Every level has a way down. (There are exceptions, but not in the early dungeon.) Look on the map for a large, empty area where an additional, undiscovered room might fit and search (as above) along adjacent walls or suspiciously shaped corridors. Or the stairs could be covered by an item—yes, NetHack does have mighty big fortune cookies! If a monster is sitting on top of the stairs, you will see them as soon as the monster is out of sight. If you're pretty sure you've explored the whole level and still don't see any stairs, use the #terrain command to view the map without monsters or objects. Pressing _> will also show the stairs since Nethack 3.6.0 even if there are objects on top of them.

Monsters too tough?

As you go deeper in the dungeon and level up, monsters that generate become more powerful. Monsters that can generate are determined by the average of your experience level and your dungeon level; see Monsters (by difficulty) for details. Even if you keep your experience level relatively low, you can still encounter difficult monsters as you venture deeper into the dungeon. If you are in a particularly deep area or a dangerous level such as the Oracle level, it may be in your best interest not to linger. Come back when you're more experienced or better equipped.

Drinking water

Don't. A beginner who starved a couple of times might get the idea that drinking was also necessary. Unfortunately the Guidebook's advice on this matter is misleading ("Although creatures can survive long periods of time without food, there is a physiological need for water"). However, your character can in fact survive the whole game without drinking anything.

There is no need to drink water. In fact, quaffing potions of water is a big waste of resources; you are much better off saving them to turn into holy water.

And drinking from fountains is downright dangerous; many bad effects can occur. True, if you are exceptionally lucky you might get an early wish, or some other benefit, but the chances are tiny. Much more likely you will get nasty hostile monsters—water nymphs, water demons, or swarms of water moccasins.


Eating corpses feels like Russian roulette. A kobold will poison you. A jackal "tastes terrible" but seems OK. But if you save another one for later, it'll give you deadly food poisoning. If you decide that eating corpses off the floor is uncivilized anyway and vow to stick to proper "people food", you'll probably starve before finding any.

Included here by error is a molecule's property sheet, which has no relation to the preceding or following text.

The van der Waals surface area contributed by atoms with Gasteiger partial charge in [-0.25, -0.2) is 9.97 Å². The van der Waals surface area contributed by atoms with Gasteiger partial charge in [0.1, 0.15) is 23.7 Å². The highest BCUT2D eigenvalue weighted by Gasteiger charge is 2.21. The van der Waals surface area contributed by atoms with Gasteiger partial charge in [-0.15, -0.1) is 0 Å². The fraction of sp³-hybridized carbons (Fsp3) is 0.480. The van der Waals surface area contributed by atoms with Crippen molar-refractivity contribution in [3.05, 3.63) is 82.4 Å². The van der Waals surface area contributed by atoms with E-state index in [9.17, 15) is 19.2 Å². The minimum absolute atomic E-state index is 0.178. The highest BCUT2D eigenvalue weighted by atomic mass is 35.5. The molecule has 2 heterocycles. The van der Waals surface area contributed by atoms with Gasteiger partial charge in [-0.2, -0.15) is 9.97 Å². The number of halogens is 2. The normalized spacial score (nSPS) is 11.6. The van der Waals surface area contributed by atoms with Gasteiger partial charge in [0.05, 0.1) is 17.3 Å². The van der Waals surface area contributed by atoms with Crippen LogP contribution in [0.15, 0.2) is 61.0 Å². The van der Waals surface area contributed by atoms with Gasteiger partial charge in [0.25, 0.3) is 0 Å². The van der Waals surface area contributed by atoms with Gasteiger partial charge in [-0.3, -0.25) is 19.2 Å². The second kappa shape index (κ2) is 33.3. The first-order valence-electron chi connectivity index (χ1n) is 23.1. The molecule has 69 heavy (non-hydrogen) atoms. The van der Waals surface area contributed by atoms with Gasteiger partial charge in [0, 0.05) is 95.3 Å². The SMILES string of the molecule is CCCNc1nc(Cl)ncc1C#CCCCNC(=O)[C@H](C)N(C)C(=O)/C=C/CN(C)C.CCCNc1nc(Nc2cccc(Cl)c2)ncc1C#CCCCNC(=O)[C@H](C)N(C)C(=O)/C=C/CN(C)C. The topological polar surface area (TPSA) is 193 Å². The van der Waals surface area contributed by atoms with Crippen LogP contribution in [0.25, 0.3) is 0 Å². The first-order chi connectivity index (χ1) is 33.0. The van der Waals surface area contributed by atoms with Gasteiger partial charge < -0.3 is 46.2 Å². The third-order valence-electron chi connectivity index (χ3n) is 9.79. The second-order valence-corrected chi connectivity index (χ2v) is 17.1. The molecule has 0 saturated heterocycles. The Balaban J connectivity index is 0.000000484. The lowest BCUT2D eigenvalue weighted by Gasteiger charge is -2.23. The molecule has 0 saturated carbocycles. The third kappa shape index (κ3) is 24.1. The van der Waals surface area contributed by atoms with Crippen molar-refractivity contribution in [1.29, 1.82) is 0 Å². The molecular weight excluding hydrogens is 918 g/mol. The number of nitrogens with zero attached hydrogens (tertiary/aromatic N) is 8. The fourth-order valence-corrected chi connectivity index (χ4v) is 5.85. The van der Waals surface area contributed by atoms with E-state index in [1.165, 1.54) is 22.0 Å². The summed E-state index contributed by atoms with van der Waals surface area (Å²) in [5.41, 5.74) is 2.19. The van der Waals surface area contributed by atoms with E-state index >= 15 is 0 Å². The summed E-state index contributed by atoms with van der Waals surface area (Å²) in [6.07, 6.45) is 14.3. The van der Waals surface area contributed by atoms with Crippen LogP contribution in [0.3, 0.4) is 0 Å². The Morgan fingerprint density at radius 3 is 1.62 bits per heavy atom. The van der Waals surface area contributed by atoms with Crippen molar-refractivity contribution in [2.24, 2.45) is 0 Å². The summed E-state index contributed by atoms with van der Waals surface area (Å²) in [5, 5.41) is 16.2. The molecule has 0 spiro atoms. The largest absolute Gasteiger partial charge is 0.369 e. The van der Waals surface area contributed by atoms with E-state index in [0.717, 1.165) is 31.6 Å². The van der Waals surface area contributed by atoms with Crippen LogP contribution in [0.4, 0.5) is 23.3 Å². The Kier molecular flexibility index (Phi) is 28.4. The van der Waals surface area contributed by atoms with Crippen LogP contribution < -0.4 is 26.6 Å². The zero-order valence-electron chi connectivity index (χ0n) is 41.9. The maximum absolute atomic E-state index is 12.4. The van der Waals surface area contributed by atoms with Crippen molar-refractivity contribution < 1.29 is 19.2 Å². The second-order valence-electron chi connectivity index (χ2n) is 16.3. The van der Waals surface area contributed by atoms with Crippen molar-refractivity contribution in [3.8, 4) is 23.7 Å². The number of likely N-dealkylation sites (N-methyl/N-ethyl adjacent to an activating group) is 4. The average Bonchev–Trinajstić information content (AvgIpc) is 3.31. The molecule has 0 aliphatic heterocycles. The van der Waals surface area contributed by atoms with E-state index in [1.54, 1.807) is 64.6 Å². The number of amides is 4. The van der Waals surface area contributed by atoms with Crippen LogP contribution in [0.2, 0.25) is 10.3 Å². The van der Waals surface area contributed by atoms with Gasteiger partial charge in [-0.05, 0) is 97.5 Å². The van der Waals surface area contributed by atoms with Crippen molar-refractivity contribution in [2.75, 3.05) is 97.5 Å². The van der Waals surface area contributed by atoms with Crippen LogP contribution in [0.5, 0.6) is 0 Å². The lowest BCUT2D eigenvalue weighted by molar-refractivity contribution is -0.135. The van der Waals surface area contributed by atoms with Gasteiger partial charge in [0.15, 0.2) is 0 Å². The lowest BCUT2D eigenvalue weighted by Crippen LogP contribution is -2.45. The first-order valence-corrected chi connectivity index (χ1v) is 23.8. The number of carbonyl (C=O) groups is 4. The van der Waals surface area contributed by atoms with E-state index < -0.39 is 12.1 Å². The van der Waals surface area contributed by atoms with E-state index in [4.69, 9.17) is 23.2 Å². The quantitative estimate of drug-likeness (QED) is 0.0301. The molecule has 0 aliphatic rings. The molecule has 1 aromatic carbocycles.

First, understand that there are two separate kinds of poisoning that you can get from food. The first is food poisoning ("FoodPois"), contracted from eating old ("tainted") corpses. This will always kill you, but avoiding it is simple: Eat your corpses fresh. 60 turns is the limit! Only lichens, lizards, and corpses kept in an ice box do not age. By the same logic, remember that zombies and other undead died long before you met them: they are walking food poisoning. If your pet kills an enemy out of sight and leaves a dwarf corpse, it was probably a dwarf zombie; otherwise your pet would have eaten it.

The second kind is "regular" poison, which is simply a property of some monster types (e.g. kobolds). Corpses your pet dog or cat will eat are safe (with very few exceptions). Eating a poisonous corpse will lower your stats and HP, though it won't kill you directly. Unlike food poisoning, you can become resistant to this type, and in fact you should as soon as possible. This will also protect against spiked pits, the poisoned arrows of Uruk-hai, and other sudden deaths. Barbarians, Healers, and orc characters start out resistant, while Monks gain the resistance at level 3; all others are safe as soon as "you feel healthy". (Watch out for other "you feel" messages, too, and learn their sources and effects.)

Remember: NetHack is not real life. Though most of us would not eat a sewer rat or an uncooked jackal corpse, and would get ill if we did, it is not an issue for your character. Unless there is something intrinsically harmful about a particular corpse, such as the poisonous kobold or the instantly petrifying cockatrice, and unless it is more than 60 turns dead, it will probably be safe for consumption.

There is also "proper" food, of course: Eggs and tripe rations are best left for pets, and keep the rest for hard times. In the roguelike community, such food is called "permafood", because it never rots.

Finally, if you are already at weak levels of nutrition (or worse, fainting), you can also #pray. You must take care not to anger your god, but if you really want to, it is quite possible to survive on prayer alone.


Most real-life religions encourage you to pray regularly. But the Guidebook states clearly that you pray to the gods for help. The NetHack gods will be perfectly happy never to hear from you. If they regard you as constantly whining, they might become angry and eventually decide to put you out of your misery and send someone worthier to fetch the Amulet of Yendor for them.

Used sparingly, prayer can get you out of tight spots. Before praying again, wait around 700–1400 turns, the longer the better. Sacrifice can shorten the time, and it may also get you gifts.

Watching your pet